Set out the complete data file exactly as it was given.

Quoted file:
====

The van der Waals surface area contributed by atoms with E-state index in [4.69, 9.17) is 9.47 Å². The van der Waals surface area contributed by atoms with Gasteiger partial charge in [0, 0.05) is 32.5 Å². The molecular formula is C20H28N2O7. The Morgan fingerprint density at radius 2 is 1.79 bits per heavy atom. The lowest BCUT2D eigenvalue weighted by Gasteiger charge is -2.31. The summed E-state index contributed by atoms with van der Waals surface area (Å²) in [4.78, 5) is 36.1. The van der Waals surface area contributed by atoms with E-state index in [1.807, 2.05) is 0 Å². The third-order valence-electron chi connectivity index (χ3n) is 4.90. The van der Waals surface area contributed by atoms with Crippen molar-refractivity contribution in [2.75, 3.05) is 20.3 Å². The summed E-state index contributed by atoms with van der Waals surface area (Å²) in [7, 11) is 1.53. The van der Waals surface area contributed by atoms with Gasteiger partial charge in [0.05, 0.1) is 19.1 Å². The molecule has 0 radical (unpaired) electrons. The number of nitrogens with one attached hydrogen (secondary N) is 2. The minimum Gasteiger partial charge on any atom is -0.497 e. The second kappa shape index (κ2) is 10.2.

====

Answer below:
The van der Waals surface area contributed by atoms with E-state index in [4.69, 9.17) is 9.47 Å². The van der Waals surface area contributed by atoms with Gasteiger partial charge in [0, 0.05) is 32.5 Å². The molecular formula is C20H28N2O7. The Morgan fingerprint density at radius 2 is 1.79 bits per heavy atom. The lowest BCUT2D eigenvalue weighted by Gasteiger charge is -2.31. The summed E-state index contributed by atoms with van der Waals surface area (Å²) in [4.78, 5) is 36.1. The van der Waals surface area contributed by atoms with E-state index in [1.807, 2.05) is 0 Å². The third-order valence-electron chi connectivity index (χ3n) is 4.90. The van der Waals surface area contributed by atoms with Crippen molar-refractivity contribution in [2.75, 3.05) is 20.3 Å². The summed E-state index contributed by atoms with van der Waals surface area (Å²) in [7, 11) is 1.53. The van der Waals surface area contributed by atoms with Gasteiger partial charge in [0.05, 0.1) is 19.1 Å². The molecule has 0 radical (unpaired) electrons. The number of nitrogens with one attached hydrogen (secondary N) is 2. The minimum Gasteiger partial charge on any atom is -0.497 e. The second kappa shape index (κ2) is 10.2.